Arts and Entertainment

The writer who makes you laugh

  • Of all the books that I have read so far, Hari Bahadur is the first that I finished in one sitting. Not many authors have the ability to engage a reader right till the end
- Pratik Pokhrel

Jul 12, 2017-

It was in May, a fine Saturday, when I came across an ad in the Kantipur Daily. The ad talked about Hari Bansha Acharya’s latest novel—Hari Bahadur. The book was to be launched the very same day in the premises of Nepal Academy in Kamaladi. It was an open event and anybody interested could just walk in. Never having stepped into the academy or a book launch before, I decided to take a chance. I attended the book launch.

At the event, the author appeared in front of the audience clad in yellow shirt and dark blue waistcoat as Hari Bahadur, the protagonist of his novel and the antagonist of popular TV series Madan Bahadur Hari Bahadur—from which the novel had drawn inspiration. Acharya then performed a scene from the very plot, albeit cursorily. That day was full of many firsts for me. It was also the first time that I was ever seeing a live drama performance. I was awestruck by Acharya’s performance and versatility.

Madan Krishna Shrestha, a dear friend of the author, his partner in crime, and the chief guest for the programme, launched the book and Buddhisagar, a celebrated writer of our time, commented on the book before interviewing the author. It was a good event and the book did not disappoint. The book perfectly lived up to the event’s buildup.

Of all the books I have read so far, Hari Bahadur is the first one which I finished in one sitting. I read it on a well-spent Sunday.  The book was so engrossing that I couldn’t help getting glued to it. I leafed through the pages as if I was counting rupee notes.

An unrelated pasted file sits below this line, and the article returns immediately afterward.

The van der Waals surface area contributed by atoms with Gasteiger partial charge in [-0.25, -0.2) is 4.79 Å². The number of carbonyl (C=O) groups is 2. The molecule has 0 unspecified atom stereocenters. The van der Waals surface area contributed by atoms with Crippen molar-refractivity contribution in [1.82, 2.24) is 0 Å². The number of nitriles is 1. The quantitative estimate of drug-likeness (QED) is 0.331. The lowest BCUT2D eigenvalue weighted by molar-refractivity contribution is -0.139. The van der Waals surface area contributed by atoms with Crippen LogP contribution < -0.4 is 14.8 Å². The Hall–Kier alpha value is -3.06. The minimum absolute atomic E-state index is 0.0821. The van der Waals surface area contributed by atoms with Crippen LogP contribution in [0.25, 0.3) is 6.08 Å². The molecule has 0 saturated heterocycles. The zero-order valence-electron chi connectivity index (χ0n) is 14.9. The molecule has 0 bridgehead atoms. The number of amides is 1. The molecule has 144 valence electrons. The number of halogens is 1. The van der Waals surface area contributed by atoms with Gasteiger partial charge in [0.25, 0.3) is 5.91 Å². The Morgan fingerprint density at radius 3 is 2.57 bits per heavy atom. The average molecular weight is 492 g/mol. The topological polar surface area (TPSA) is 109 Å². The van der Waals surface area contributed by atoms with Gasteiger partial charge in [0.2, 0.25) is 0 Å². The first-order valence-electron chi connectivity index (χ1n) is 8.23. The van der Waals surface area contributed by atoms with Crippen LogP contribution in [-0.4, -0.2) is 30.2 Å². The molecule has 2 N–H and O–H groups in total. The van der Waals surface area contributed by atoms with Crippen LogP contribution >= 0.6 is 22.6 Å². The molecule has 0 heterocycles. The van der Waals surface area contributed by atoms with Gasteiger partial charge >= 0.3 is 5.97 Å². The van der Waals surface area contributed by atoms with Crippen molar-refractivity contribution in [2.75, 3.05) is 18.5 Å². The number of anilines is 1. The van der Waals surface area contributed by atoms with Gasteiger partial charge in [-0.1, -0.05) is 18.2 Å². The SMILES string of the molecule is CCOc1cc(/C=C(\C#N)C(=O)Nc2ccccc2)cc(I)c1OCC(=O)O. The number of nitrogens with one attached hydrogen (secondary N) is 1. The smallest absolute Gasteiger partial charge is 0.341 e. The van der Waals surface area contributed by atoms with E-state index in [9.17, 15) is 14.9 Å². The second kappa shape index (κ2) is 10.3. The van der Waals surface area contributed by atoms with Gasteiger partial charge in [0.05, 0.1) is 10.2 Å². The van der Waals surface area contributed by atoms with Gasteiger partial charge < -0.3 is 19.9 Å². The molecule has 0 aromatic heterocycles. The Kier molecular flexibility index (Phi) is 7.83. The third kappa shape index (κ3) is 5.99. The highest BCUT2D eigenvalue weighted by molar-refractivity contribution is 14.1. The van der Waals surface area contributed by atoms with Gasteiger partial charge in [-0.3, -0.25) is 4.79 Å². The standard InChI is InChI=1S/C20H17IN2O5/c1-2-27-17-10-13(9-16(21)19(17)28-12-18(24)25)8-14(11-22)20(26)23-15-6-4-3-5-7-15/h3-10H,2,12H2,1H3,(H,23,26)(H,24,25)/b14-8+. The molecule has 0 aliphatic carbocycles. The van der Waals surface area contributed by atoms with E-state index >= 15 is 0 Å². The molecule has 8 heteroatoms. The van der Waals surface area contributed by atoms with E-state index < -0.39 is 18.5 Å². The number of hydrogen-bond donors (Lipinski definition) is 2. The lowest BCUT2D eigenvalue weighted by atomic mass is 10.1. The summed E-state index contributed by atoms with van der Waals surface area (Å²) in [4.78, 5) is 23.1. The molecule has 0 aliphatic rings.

In the course of reading the book, there were times when I felt the author was not only narrating the story but playing the notorious character of Hari Bahadur right in front of my eyes. Only very few writers have the quality of engaging readers in their work right till the very end and thereby helping us embark on a journey towards a whole new world. Acharya does so with his book. He provides an escape.

It is said that a strong impression never fades. I, along with many people my age, have grown up watching Hari Bansha Acharya in television. It is because of him that our childhood memories about Nepali television are full of comic instances where the actor has made us laugh. I feel nostalgic as I remember how he used to make us laugh, embodying a plethora of characters.

Apparently, he does the same with his writing. He leaves a remarkable impression. Nepali readers who are fond of dark comedy will definitely love this book.

At a time when the future of the country looks very grim, this book tends to provide a quick escape from the reality.  Our life is hard. There is blatant pollution and rampant corruption wherever you go. We are fed up with the politics and the politicians of the country.

In such times of frustration, comedy refreshes us. Comedy unites us. At a time when Nepali novels are becoming more and more sentimental, leaving readers with tears in the process, this book makes us laugh from the very start, albeit at climax it does make us emotional.

I personally feel that it might be worth accrediting Acharya as a ‘trend setter’ for he has paved the way for writing comedy in Nepali literature. In Nepal, there has always been a dearth of writers who make readers laugh so hard.

Most established writers in Nepal are of the view that a storyteller and character that does not leave the reader with a moist pair of eyes is not remembered in the long run. I have to disagree. 

Dhurmus-Suntali, Magne Budo, Maha Jodi, Mundre—these are all characters that have become household names. These characters and their stories always manage to paint our faces in smiles. They have managed to make space in our hearts.

Why are authors then so afraid of bringing to life such characters? I wish there were more authors such as Acharya who would takes us to a world of a character—such as Hari Bahadur—so comic that the surrounding did not matter anymore.

Pokhrel is pursuing Chartered Accountancy at ICAN

Published: 12-07-2017 08:47

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